As a British expat still living in a small, southern Italian town, I can assure you that even though things may start out a bit rocky, and you may experience levels of frustration previously unknown to you, the expat life is pretty damn good.

You can rest assured that, even though you may not find your sexy Mario, you'll definitely be drinking better coffee. And enjoying much more sunshine. And sampling some of the best pizza EVER. And meeting some friendly Italian mums who will definitely want to cook for you. And relaxing on beautiful beaches. And enjoying the late afternoon sun on your balcony... Alright alright, I'll leave it there.

About the author:

Amy Lucinda is a British expat living and working in beautiful southern Italy. She's a teacher, blogger and lover of all things related to gelato/cakes/chocolate. She enjoys sunshine, glossy magazines and coffee and dislikes waiting.
Blog address: http://sunshineandtomatoes.blogspot.it/ Twitter: @BritInItaly
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Contest Comments » There are 15 comments

Pino wrote 7 years ago:

Immagine realistica, solare, precisa, spiritosa, affettuosa, dei nostri piccoli "grandi" luoghi. I nostri luoghi,noi..si..siamo così..mille difetti mille contraddizioni ma sempre pronti ad accogliere le persone che se ne incantano. Brava! Commento intenzionalmente in "italiano".. (EDITOR ROUGH TRANSLATION: Picture realistic, solar, precise, witty, affectionate, our little "big" places. Our place, so many contradictions thousand faults but always ready to welcome people that if they enchant. Brava! Comment intentionally in "Italian ")

Irina wrote 7 years ago:

I found this piece extremely helpful as I am also moving to Southern Italy within a few months. I'm often terrified about it but following Amy's blog has imbued me with a grand sense of excitement about next year! I love her style of writing which is witty, fun and engaging and can't wait for her next update! :)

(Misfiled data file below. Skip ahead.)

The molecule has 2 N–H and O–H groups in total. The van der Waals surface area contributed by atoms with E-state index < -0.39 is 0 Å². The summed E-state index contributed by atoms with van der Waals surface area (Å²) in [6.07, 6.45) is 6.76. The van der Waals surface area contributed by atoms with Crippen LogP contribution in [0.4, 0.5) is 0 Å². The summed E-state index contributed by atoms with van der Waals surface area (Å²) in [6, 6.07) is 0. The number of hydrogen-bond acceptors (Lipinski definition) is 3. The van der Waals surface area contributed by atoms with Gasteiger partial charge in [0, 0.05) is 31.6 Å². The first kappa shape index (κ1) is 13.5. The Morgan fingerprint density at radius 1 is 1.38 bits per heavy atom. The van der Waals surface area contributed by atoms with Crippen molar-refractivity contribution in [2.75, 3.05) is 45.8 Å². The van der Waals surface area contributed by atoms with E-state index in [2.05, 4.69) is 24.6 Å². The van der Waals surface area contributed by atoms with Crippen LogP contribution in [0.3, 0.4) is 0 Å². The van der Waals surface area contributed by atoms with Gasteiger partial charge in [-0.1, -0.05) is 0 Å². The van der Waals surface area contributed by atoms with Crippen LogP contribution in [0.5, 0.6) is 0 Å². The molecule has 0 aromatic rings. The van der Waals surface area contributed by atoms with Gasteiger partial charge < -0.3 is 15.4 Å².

Alison Jackson wrote 7 years ago:

This is a brilliant blog - being old enough to by Amy's mum when hubby & I made the move to Italy almost 2 years ago, I can so identify with this one! The bit about moving somewhere where there are few expats is so true. And yes, I wear my Gucci watch for show - it stopped about a year ago! Keep up the blogging & the tweets Amy, I'm loving them:-)

Alison Jackson wrote 7 years ago:

As with anything Amy writes, I loved this as she portrays exactly what life is like for any expat relocating to a small community. She seems to have a natural gift to tell it like it is!

Linda wrote 7 years ago:

enjoy amy's stories and humor so much. great blog!

Kathy wrote 7 years ago:

Hard to pick which image I liked more: chiseled Mario or all that great food!

Jude Sturge wrote 7 years ago:

Fab blog, really good advice to those who wish to leave dear old England. Made me nostalgic, I spent 3 years in Sicilia, in a small village, great times & fab icecream.

Holly wrote 7 years ago:

Loved the blog - funny, witty and really gives you a sense of the location. Might be thinking of Southern Italy for my next move now...

Hugh wrote 7 years ago:

Great article - I'm becoming an expat next year and appreciate your insight!

Martha Wright wrote 7 years ago:

You write so well Amy! I feel like I'm sitting in a coffee shop watching the world go by in Southern Italy, feeling the warmth on my back :) I want to go to there! Lovely honest account of your expat life, really made me chuckle! xx

Claire wrote 7 years ago:

Great article! It's always good to have realistic expectations when living or even traveling to a foreign country. Well done, Amy!

Ina Dee wrote 7 years ago:

i love amys style of writing, that makes reading about serious issues/topics quite entertaining but i dont agree on the punctuality of deutsche bahn-just take one of those more expensive ICEs for example, they are always late...

Francesco wrote 7 years ago:

Excellent article, with an original, attention grabbing style and lots of personality. I like it a lot!

Neal wrote 7 years ago:

Hola from Spain! Keep up the fantastic work, Amy!! You may have even inspired me to write something myself soon. Love :)

Laura wrote 7 years ago:

Just read your blog aloud to my husband as we lay in bed on a grey November morning. I can almost taste that Italian coffee. Wonderful description. Keep writing please!